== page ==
Lib Dems won’t forgive Nick Clegg’s U-turn
Neil Clark: Treacherous Clegg is looking like the Ramsay MacDonald of modern politics
It's one of the biggest political U-turns of all time. Just six weeks ago, during the general election campaign, Liberal Democrat leader Nick Clegg was attacking Conservative plans to introduce major cuts in public spending before the economy was secure.
“Do I think that these big, big cuts are merited or justified at a time when the economy is struggling to get to its feet? Clearly not.” he told Jeremy Paxman in April. "Of course I would vote against cuts which would destroy any chance we would have of having a sustainable recovery."
Now, though, it's Clegg himself who is making the case for big, big cuts. "We have to take action now so that we can still be in control of our future," he says. Postponing the cuts "would not only be irresponsible, it would be a betrayal of our progressive values".
Could it be that there are really two Nick Cleggs?
The Liberal Democrat leader claims that he's changed his tune because the economic situation is worse than he believed. But while the Office for Budget Responsibility has downgraded Britain's growth forecast to 2.6 per cent from the 3.25 per cent figure estimated by Alistair Darling in his March budget, it also predicts that the public deficit will fall to 10.5 per cent of GDP (or £155bn) in the current financial year, from the 11.1 per cent forecast by Labour. In other words, Labour actually over-estimated the deficit, which is not quite as bad as we thought.
Making major cuts in public spending now, as the leading economist David Blanchflower continually argues, will endanger the economic recovery and put us in grave risk of a double-dip recession.
So why has Clegg, who espoused the eminently sensible Blanchflower line during the election campaign, morphed into a public spending axeman?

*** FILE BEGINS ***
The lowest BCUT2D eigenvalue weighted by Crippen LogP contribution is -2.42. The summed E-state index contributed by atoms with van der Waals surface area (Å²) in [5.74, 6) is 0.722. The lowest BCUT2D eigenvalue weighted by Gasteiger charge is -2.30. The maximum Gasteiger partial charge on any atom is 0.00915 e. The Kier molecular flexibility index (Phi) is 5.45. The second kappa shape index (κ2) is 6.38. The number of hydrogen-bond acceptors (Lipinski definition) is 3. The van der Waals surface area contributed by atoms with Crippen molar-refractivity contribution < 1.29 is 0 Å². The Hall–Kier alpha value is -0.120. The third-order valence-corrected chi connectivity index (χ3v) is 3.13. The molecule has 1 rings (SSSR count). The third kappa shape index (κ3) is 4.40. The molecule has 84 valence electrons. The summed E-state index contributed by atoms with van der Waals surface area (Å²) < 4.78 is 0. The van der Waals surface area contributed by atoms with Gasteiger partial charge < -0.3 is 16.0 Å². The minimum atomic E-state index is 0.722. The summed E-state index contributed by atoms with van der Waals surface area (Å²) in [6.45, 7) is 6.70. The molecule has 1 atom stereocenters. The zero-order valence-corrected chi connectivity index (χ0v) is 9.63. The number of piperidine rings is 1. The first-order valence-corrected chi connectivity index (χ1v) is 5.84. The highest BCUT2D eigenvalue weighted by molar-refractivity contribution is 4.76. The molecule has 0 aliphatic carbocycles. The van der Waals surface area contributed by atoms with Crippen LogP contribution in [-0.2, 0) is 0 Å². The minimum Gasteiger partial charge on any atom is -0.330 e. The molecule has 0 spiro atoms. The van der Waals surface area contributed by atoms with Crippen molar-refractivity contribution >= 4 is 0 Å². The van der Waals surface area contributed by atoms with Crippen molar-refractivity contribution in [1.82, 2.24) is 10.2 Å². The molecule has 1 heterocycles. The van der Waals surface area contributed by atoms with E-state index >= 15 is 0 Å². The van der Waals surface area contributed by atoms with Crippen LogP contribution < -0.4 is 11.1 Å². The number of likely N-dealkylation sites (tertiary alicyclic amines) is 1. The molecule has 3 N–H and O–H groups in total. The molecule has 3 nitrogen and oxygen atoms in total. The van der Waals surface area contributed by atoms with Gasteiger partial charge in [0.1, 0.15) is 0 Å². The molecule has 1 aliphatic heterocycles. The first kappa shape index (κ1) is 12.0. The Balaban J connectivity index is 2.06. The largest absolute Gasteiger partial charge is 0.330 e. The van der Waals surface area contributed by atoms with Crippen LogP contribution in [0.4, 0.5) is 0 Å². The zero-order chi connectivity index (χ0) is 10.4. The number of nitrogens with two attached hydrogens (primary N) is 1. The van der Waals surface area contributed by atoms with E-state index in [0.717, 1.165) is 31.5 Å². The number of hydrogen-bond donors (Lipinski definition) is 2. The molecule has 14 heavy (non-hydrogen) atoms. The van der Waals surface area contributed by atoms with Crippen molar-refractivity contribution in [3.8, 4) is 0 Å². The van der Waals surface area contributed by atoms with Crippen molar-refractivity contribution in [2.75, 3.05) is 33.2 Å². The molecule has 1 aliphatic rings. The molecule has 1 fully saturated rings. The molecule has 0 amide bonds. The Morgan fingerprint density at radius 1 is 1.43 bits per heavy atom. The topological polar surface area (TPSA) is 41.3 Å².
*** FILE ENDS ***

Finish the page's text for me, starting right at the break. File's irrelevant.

Many will suspect that he's simply caved in to Tory coalition pressure. But in reality Clegg was never the progressive, social democratic figure that many Liberal Democrat supporters believed him to be. The public-school educated son of a wealthy banker, who worked for the Thatcherite EU Trade Commissioner Leon Brittan in Brussels, Clegg is an Orange Book Liberal, a believer in privatisation and the rolling back of state provision.
By hyping up the need to make urgent cuts in public spending, Clegg can see to it that the Orange Book agenda - for a much smaller state, which has hived off many of its functions to the private sector - is indeed implemented on grounds of unavoidable financial necessity.
What Liberal Democrat voters will make of Clegg's shift is another matter altogether. During the election campaign, Clegg expressly promised that he would not support a Conservative government which attempted to introduce major cuts in public spending in an emergency budget. Not only is he doing just that, but he is going around making the case for the cuts himself.
While most Lib Dem supporters will understand that the price of joining a coalition government is compromise on a number of key policy issues, did anyone expect the party to sign up so enthusiastically to the Tory agenda?
Clegg joked during the election campaign that he was the only man who’d gone from being Winston Churchill to Adolf Hitler in just one week. But both Churchill and Hitler are poor comparisons.
The politician Clegg resembles most is the former Labour leader and fellow crypto-rightist Ramsay MacDonald.
MacDonald fought the 1929 election on a programme of helping the working-class, but then two years later joined a Tory-dominated coalition government which proceeded to make the swingeing cuts in public spending that international capital had demanded.
Labour supporters never forgave MacDonald for his treachery and my guess is that in the years to come Lib Dem supporters will be equally unforgiving of Nick Clegg. ·
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